Thursday, 14 January 2016

Another year passing

I can not believe that the last time I wrote a blog post for this blog was back early last years! Where does the time go. It is passing far too quick. My new years resolution is to write more. I have so much information stored from across many memorials and churches.

I have never been a complete finisher!!

So here is a photograh and a promise to be better this years 2016.

Sunday, 19 April 2015

Visit to Who Do You Think you are NEC Birmingham

Last week I was lucky enough to visit the "Who Do You Think You Are" show at the NEC in Birmingham. A spin off from the TV series that traces ancestors of famous people. Now there is a magazine and an annual show. I had never been to one before and so looked up what was there before I went and took some old badges to see if I could get them identified.

 Lots to see with all the different family history societies, different services to help trace ancestors and many different stalls that had books, posters, etc that you could showcase and record your family tree. Much more also to see and assist you.

There were people there who were experts on war. So one very kind gentleman (sorry but I can not remember his name) took  a look at some old badges that I had from my uncle's house following his death. The house was our family home which my grandparents also once lived in. This collection was not collected from outside the home but remnants from the people within.  

Here are the badges with a brief description. As usual with any research into your family tree. I threw up questions that I still have to look into.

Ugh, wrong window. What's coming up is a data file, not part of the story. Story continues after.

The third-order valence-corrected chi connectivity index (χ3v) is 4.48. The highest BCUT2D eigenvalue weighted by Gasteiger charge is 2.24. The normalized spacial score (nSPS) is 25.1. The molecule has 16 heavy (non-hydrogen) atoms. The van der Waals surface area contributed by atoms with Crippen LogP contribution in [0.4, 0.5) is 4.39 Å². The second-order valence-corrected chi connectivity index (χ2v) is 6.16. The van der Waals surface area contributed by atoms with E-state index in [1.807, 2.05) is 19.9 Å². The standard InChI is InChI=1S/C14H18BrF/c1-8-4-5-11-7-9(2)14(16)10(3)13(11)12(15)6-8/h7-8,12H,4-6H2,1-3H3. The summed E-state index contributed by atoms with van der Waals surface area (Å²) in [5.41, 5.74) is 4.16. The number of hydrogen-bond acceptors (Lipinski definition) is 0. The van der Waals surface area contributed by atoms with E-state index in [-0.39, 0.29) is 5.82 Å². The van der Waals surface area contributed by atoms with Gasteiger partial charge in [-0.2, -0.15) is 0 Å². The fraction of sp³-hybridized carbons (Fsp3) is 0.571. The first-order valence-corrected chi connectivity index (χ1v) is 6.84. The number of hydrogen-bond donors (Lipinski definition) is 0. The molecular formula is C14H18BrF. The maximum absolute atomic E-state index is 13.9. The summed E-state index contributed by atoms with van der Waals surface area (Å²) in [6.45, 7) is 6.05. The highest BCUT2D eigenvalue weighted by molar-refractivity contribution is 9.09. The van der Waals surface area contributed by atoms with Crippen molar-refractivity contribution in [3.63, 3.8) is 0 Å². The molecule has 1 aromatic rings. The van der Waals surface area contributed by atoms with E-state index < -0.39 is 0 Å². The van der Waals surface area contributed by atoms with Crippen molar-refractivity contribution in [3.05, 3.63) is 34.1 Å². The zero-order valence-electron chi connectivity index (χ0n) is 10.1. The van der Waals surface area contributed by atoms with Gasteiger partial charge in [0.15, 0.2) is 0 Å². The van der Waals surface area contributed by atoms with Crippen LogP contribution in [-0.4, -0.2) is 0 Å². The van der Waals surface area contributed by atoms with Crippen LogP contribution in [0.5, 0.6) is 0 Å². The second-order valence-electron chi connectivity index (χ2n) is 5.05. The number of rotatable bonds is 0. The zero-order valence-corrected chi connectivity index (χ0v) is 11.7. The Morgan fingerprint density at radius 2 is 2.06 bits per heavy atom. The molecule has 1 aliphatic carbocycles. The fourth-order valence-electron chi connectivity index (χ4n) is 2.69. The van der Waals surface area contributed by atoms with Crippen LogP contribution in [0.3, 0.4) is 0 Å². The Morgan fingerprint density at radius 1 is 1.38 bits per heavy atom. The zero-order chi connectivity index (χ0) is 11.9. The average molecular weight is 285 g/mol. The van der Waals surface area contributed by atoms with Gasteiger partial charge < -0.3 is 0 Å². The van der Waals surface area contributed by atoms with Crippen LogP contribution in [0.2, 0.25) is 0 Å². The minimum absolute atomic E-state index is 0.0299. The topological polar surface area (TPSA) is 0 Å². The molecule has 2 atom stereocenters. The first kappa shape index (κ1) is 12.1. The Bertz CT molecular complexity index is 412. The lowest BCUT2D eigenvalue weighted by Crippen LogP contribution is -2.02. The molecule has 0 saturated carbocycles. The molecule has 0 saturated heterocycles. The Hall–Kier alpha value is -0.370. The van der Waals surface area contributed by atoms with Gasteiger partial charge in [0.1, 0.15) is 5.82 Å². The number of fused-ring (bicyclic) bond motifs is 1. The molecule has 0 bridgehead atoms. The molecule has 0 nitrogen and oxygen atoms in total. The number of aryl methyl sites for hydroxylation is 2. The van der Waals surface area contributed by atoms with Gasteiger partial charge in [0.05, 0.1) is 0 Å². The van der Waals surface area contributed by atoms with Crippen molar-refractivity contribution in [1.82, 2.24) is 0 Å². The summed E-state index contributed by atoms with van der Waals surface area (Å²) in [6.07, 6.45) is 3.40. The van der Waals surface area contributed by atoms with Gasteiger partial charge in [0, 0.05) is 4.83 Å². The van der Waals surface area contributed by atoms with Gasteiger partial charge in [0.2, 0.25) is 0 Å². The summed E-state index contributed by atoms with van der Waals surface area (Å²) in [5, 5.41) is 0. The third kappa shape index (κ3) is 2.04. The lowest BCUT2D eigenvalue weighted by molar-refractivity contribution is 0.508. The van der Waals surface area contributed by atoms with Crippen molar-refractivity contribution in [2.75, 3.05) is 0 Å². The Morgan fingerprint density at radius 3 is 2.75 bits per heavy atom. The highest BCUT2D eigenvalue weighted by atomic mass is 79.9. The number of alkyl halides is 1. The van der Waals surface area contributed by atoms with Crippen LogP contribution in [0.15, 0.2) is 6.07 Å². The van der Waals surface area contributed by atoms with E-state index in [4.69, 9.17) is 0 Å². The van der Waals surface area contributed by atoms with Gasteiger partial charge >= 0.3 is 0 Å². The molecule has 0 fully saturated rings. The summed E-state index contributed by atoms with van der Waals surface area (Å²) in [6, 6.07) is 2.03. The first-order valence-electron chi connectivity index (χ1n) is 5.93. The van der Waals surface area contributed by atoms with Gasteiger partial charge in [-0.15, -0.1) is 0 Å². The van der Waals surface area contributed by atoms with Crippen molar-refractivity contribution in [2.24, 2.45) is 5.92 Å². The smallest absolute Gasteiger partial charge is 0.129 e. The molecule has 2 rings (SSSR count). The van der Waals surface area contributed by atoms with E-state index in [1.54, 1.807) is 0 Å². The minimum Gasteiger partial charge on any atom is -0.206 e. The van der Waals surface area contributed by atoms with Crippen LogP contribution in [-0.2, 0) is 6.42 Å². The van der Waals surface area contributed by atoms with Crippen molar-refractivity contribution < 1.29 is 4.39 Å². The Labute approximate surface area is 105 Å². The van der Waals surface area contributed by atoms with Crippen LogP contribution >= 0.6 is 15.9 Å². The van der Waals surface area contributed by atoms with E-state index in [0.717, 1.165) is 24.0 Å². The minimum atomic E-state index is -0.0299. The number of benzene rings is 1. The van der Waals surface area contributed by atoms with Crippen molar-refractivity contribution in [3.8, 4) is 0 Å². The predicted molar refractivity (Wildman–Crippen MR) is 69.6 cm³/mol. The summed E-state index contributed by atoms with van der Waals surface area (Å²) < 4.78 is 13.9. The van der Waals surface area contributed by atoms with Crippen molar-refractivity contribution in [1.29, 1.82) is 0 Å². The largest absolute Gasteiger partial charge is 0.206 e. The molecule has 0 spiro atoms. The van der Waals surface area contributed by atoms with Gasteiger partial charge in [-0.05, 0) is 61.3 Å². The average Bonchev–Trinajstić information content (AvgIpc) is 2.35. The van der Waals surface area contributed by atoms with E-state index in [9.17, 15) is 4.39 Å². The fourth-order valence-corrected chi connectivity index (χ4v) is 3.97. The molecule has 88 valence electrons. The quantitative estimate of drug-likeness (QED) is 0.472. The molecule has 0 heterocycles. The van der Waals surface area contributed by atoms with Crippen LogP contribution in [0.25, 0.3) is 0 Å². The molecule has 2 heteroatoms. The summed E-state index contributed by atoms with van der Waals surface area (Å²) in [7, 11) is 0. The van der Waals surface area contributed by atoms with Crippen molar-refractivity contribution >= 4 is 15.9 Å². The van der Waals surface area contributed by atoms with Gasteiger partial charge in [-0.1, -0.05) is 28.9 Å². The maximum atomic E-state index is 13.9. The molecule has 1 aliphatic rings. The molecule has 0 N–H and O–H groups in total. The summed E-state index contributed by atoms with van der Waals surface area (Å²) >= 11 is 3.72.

This embroidered cloth badge is not military apparently as I thought - so what does the initials MSA mean?

These Coldstream guard badges are my Uncle's. He undertook National Service in the 1940s and early 1950s in this battalion.

A RAF badge from the 1950s. This is probably my fathers as he was in the RAF for his National Service as a cook.

Now we come onto the ones that I do not know about. This is a Dragoons badge from WW1. It has the motto "Stand Firm" have no idea who this belonged to in my family. So more research needed here.

This is an officer's training badge from WW1. It would have been someone who went to a private school - well that rules most of my family out. So who did this one belong to?

This is a Leicestershire badge from WW1. It looks as though its come out of the ground. It may have been brought back from the trenches by my grandfather who was in the Royal Warwick Regiment. Or found by any of his 3 boys at some point when they lived at home.

This badge generated great interest from the researchers. Apparently it is very rare and belonged to a woman in WW1.

This "On War Service" badge belonged to a woman who served in the ammunition's factory in the SE of England. It was a 1915 issue to employees of a gun or ammunition's factory during WW1. At the time I thought of my grandmother, but she would have been too young at 11 years. So possibly my great grandmother (although she was German!) But I did think that they were both living in Birmingham. So I have no idea who had this badge in my family and lived near London, working toward the war effort. More research is needed for this one. The badges are not for sale. They are part of my families history and will remain with me.

My husband and I enjoyed the visit and would recommend any one going to take a list as there is so much information available. 

Saturday, 21 March 2015

War Memorial in St James Church - Handsworth Birmingham

I have never visited St James' Church in Handsworth, Birmingham part of the West Midlands. But have an old postcard with the marble war memorial on. It is thus that I am going to list the names on this memorial - well most, just a couple are obscure and I can not read them. For those who have not read this blog before. I am compiling names on memorials around the West Midlands, Warwickshire and where ever I visit to help those that are researching their family history and general local interest.